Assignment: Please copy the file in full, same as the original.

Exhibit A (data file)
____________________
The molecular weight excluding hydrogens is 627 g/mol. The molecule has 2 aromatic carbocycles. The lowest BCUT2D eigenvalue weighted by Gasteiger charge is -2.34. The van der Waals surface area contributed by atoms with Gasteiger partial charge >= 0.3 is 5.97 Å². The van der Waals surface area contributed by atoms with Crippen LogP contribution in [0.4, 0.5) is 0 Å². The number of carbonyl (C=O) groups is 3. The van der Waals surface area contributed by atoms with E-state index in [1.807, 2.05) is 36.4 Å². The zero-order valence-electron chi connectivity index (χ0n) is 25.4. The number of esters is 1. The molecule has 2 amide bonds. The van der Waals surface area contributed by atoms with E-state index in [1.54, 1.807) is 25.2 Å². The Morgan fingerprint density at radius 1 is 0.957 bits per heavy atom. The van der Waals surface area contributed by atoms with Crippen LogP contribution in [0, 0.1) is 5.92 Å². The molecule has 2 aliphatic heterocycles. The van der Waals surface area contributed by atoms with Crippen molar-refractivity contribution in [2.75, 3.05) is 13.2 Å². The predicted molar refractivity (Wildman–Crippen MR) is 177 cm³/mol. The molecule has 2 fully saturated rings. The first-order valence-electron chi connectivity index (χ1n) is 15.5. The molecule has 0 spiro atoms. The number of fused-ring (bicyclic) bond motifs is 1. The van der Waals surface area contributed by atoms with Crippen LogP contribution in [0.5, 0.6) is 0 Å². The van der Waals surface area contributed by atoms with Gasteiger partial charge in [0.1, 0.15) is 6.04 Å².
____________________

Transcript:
The molecular weight excluding hydrogens is 627 g/mol. The molecule has 2 aromatic carbocycles. The lowest BCUT2D eigenvalue weighted by Gasteiger charge is -2.34. The van der Waals surface area contributed by atoms with Gasteiger partial charge >= 0.3 is 5.97 Å². The van der Waals surface area contributed by atoms with Crippen LogP contribution in [0.4, 0.5) is 0 Å². The number of carbonyl (C=O) groups is 3. The van der Waals surface area contributed by atoms with E-state index in [1.807, 2.05) is 36.4 Å². The zero-order valence-electron chi connectivity index (χ0n) is 25.4. The number of esters is 1. The molecule has 2 amide bonds. The van der Waals surface area contributed by atoms with E-state index in [1.54, 1.807) is 25.2 Å². The Morgan fingerprint density at radius 1 is 0.957 bits per heavy atom. The van der Waals surface area contributed by atoms with Crippen LogP contribution in [0, 0.1) is 5.92 Å². The molecule has 2 aliphatic heterocycles. The van der Waals surface area contributed by atoms with Crippen molar-refractivity contribution in [2.75, 3.05) is 13.2 Å². The predicted molar refractivity (Wildman–Crippen MR) is 177 cm³/mol. The molecule has 2 fully saturated rings. The first-order valence-electron chi connectivity index (χ1n) is 15.5. The molecule has 0 spiro atoms. The number of fused-ring (bicyclic) bond motifs is 1. The van der Waals surface area contributed by atoms with Crippen LogP contribution in [0.5, 0.6) is 0 Å². The van der Waals surface area contributed by atoms with Gasteiger partial charge in [0.1, 0.15) is 6.04 Å².